Advice to Writers: Steal

Filed in Cult of Pop 1.0

From Carol Peters ablogging, a link to Mistakes Poets Make. While the last two sections of this wonderful article are specific to poetry and its own unique circles, the first section “On Writing” can mostly be applied to any kind of creative writing. The very first piece of advice is the best, in my opinon:

To begin with, imitate as many major poets as possible: to imagine you have an innate ‘voice’ independent of other writers is pure vanity.

Imitation is a great starting point for any writing project – it grounds your work in something recognizable and gives it a clear sense of limits. (I’ve never been a believer of wide-open writing; you need some kind of confinement, some kind of boundary, to work against. Artistic freedom isn’t being able to do whatever you want, but being able to work within the limits you’re given.) You give your ideas / plot / language a defined shape by looking back to past writers and works, a clear guideline to help direct one’s craft.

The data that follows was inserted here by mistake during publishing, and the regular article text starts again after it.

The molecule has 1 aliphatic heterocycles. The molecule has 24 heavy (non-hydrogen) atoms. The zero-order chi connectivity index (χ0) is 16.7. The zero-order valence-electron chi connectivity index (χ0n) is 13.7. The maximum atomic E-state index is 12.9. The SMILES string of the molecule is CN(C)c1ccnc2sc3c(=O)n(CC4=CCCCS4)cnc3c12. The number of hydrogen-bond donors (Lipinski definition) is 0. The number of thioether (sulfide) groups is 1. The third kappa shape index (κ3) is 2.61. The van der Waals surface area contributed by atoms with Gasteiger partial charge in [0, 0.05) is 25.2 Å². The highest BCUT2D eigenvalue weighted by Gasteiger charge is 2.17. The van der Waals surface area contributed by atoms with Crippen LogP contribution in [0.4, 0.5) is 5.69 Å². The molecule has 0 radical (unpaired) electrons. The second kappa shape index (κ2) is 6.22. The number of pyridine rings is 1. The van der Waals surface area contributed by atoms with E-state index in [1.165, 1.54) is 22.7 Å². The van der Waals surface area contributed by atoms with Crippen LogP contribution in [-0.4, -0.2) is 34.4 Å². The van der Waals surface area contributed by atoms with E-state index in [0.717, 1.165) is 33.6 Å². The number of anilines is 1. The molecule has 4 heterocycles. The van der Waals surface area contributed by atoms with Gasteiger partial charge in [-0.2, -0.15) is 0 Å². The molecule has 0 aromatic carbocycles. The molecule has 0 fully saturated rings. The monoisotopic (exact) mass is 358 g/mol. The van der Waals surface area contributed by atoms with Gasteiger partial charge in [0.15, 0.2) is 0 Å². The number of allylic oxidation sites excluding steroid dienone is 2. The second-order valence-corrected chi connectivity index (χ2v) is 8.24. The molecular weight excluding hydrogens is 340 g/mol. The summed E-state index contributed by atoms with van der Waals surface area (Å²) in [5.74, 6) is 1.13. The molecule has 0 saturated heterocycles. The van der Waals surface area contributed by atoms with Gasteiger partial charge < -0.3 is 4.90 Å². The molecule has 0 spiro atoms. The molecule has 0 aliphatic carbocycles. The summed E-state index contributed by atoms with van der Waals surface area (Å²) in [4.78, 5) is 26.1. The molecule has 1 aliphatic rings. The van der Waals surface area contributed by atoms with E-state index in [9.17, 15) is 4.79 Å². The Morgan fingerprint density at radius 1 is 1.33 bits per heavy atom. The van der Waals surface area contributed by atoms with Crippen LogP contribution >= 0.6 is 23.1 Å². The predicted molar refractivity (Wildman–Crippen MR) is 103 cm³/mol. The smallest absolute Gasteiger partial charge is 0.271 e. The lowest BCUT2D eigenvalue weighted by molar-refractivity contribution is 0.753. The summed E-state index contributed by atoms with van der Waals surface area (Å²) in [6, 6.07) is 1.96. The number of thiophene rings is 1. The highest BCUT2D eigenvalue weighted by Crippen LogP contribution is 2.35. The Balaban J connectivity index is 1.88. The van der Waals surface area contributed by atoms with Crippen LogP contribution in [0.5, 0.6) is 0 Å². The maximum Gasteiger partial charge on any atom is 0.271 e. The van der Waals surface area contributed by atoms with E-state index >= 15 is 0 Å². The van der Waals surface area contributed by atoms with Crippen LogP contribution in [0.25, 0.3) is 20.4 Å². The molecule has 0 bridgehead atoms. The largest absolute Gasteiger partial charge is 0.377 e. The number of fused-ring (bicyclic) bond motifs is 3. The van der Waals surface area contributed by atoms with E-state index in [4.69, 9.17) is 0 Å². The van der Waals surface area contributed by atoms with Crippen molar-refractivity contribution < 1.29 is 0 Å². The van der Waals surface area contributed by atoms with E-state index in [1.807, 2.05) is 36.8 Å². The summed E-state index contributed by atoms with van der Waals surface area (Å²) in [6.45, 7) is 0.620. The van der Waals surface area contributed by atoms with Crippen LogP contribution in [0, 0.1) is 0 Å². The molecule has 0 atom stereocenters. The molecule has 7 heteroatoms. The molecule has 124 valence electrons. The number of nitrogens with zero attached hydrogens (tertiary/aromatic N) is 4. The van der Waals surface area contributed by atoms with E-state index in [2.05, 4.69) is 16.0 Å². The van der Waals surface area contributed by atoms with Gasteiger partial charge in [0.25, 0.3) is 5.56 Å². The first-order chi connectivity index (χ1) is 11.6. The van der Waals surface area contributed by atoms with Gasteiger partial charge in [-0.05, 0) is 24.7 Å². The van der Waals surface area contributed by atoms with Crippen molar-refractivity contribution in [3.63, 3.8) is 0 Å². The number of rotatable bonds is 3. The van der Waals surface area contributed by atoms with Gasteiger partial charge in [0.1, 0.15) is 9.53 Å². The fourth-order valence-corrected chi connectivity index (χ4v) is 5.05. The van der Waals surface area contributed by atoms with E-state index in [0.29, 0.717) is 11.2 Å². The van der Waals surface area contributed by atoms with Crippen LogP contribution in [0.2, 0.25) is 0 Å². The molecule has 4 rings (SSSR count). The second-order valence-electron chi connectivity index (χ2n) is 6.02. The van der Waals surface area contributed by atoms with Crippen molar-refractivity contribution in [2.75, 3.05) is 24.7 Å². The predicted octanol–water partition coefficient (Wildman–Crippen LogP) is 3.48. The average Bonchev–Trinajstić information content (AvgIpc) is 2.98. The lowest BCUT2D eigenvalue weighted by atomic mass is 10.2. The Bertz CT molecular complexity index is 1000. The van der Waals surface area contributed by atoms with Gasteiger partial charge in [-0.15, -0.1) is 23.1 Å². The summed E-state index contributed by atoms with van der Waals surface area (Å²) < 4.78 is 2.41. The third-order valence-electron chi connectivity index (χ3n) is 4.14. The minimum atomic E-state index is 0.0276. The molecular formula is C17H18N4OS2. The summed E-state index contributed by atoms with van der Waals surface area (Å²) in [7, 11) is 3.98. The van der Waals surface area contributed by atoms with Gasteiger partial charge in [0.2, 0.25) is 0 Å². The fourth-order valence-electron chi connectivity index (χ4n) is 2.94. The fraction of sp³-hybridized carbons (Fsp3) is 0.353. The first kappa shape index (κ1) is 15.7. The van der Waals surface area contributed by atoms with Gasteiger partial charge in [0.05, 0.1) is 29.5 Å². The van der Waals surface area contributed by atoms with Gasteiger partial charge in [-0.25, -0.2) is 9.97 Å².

If you have a unique perspective (and most interesting people, never mind writers, do), it’ll develop and come out on its own, working with those established limits as well as defining new boundaries when it has to. You’ll decide that Gaddis may not do something in a novel, but it sounds right in your own work and so the Gaddis influence has fulfilled its duty and can be let go.

Sometimes the desire for imitation is taken too far, of course – the Hollywood cliche of writers describing their screenplays as “x meets y” is a necessary shorthand to sell a work to the commerce-minded studios. But that’s what you get for living in a world of commerce and, if anything, the commercial belief that there’s nothing new under the sun is a solid antidote for writers who believe their works are purely innovative and unlike anything else before it.

Always remember: “Good writers borrow, great writers steal.”

That’s not mine, either. I stole it from someone.